UK & Europe
Employment, Pensions & Immigration
There has been little change in the number of black workers in senior professional roles since 2014, according to a new report from Business in the Community, a business-led membership organisation dedicated to responsible business.
According to the report, only 1.5% of managers, directors and senior officials in the UK are black. This is despite the fact that black people make up more than 3% of the population in England and Wales.
How can employers implement change to increase the representation of black workers in more senior positions, and also generally within their workforces where there is a wider representation issue?
Certainly the recent spotlight which has been thrown on racial diversity has increased the focus on this issue for employers. Whilst many employers have been taking steps and dealing with diversity from a sex and gender perspective, particularly following the advent of gender pay gap reporting, the focus on diversity cannot start and stop there.
With Parliament set to debate mandatory ethnicity pay gap reporting in light of a recent petition called for its introduction passed 100,000 signatures, this article looks at where we have got to on this, and what employers can be doing now to look to implement change to improve racial diversity in the workplace.
Positive Action, and how it can be used lawfully to help racial diversity
If an employer treats an employee, worker or job applicant less favourably because of their race, this is unlawful – because it is an act of direct discrimination.
This means that treating someone more favourably because of their race would be unlawful direct discrimination against the person of a different race who is consequently treated less favourably. A company cannot, therefore, simply seek to deal with diversity issues by, for example, promoting individuals from an under-represented group; or only hiring people from an under-represented group. This is known as "positive discrimination", and is unlawful.
However, "positive action" is lawful, and can be used where an employer reasonably considers that persons of a particular race are disadvantaged, have different needs or are disproportionately under-represented in the workforce.
There are two types of positive action:
Where are we on Ethnicity Pay Reporting?
Mandatory Ethnicity Pay Reporting (namely the compulsory publication by large employers of a breakdown of employees by race and pay band) was first proposed in February 2017 by Baroness McGregor-Smith who led a review, "Race in the Workplace". To date, this has not happened. Nonetheless, there has been some limited progress:
Mandatory Gender Pay Gap Reporting, introduced in April 2017, is helping to maintain a real focus on any disparities in pay between genders. Should mandatory ethnic pay reporting be introduced, it is likely that this will create and sustain a similar level of focus. Such a focus will commonly lead to a focus on any under-representation at senior levels, because that can be a key cause and driver of pay differentials on a statistically averaged basis. And that can then lead to a focus on positive action to assist in addressing under-representation.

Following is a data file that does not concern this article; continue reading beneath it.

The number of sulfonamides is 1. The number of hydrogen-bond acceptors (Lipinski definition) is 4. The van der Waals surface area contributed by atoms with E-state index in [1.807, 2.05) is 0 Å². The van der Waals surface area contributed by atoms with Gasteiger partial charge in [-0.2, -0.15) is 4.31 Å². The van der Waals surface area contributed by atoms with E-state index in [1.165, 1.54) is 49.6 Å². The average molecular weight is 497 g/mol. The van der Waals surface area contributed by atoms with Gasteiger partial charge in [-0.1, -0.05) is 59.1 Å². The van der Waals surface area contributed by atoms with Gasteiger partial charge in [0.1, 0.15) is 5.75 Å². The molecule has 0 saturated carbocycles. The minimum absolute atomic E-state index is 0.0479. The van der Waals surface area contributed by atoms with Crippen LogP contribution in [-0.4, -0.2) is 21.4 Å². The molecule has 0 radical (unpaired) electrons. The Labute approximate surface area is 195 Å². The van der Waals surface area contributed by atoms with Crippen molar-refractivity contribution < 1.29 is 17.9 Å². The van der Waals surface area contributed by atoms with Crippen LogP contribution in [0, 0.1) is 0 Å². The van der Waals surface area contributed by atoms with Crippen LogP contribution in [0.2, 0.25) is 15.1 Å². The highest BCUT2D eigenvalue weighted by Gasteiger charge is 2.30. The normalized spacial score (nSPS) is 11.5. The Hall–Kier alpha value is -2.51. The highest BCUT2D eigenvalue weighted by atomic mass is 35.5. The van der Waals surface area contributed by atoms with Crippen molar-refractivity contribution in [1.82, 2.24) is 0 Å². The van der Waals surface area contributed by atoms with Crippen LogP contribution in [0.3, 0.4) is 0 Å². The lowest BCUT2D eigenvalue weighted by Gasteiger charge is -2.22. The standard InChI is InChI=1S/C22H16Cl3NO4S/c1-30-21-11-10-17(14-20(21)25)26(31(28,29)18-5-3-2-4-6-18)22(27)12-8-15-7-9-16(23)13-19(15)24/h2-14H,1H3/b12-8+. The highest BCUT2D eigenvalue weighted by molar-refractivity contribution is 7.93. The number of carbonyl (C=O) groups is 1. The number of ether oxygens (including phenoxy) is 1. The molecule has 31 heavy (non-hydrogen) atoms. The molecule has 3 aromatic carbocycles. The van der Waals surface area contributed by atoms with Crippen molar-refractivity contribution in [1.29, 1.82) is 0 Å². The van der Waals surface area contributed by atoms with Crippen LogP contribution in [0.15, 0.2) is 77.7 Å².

How to achieve diversity monitoring in light of GDPR?
While ethnicity pay reporting remains a work in progress, diversity monitoring can serve as an effective way for employers to first identify where they may have under-representation. It is only having identified any such under-representation that positive action can then be considered. Monitoring is necessary to enable you to understand what your diversity currently is, and to assist you in deciding on where you want to focus.
However, there are a number of considerations to take into account when conducting diversity monitoring, not least the impact of the data protection laws – namely the General Data Protection Regulation (GDPR) and the Data Protection Act 2018.
The data protection laws allow employers to process employee personal data where it is for the purpose of monitoring diversity and equality of opportunity or treatment. However, strict parameters apply when doing so.
Diversity monitoring involves processing employees' 'special categories' of data. This is the most sensitive form of personal data as it includes information about race, ethnic origin, health and sexual orientation. An employee's explicit consent is not needed to collect this data, provided it is only collected for its proper purpose and is proportionate. This can be difficult for employers to judge, and employers will be wary of any potential penalties for getting it wrong. However, the following are some tips and tricks which can help employers both minimise risk and maximise the potential offered by the data collected (given that diversity monitoring is a must going forwards in any attempt to tackle diversity):
Also, employers should bring employees with them. Clearly documenting what you are doing with data, and why, is not only a must for GDPR compliance, but also assists in employee relations and communicating with your employees what you are doing.
Diversity monitoring is one of the most effective ways for employers to manage and promote diversity in the workplace, and as long as employers ensure that they are complying with data protection law, should serve as one of the key tools for employers to use to combat discrimination.
What employers should be doing to make an impact?
Potential steps include:
If you have any questions or would like advice on any of the issues raised here, please get in touch with your usual Clyde & Co contact.
Written by Chris Holme, Suzanne Staunton, Jeremy Charles and Ruth Moffett.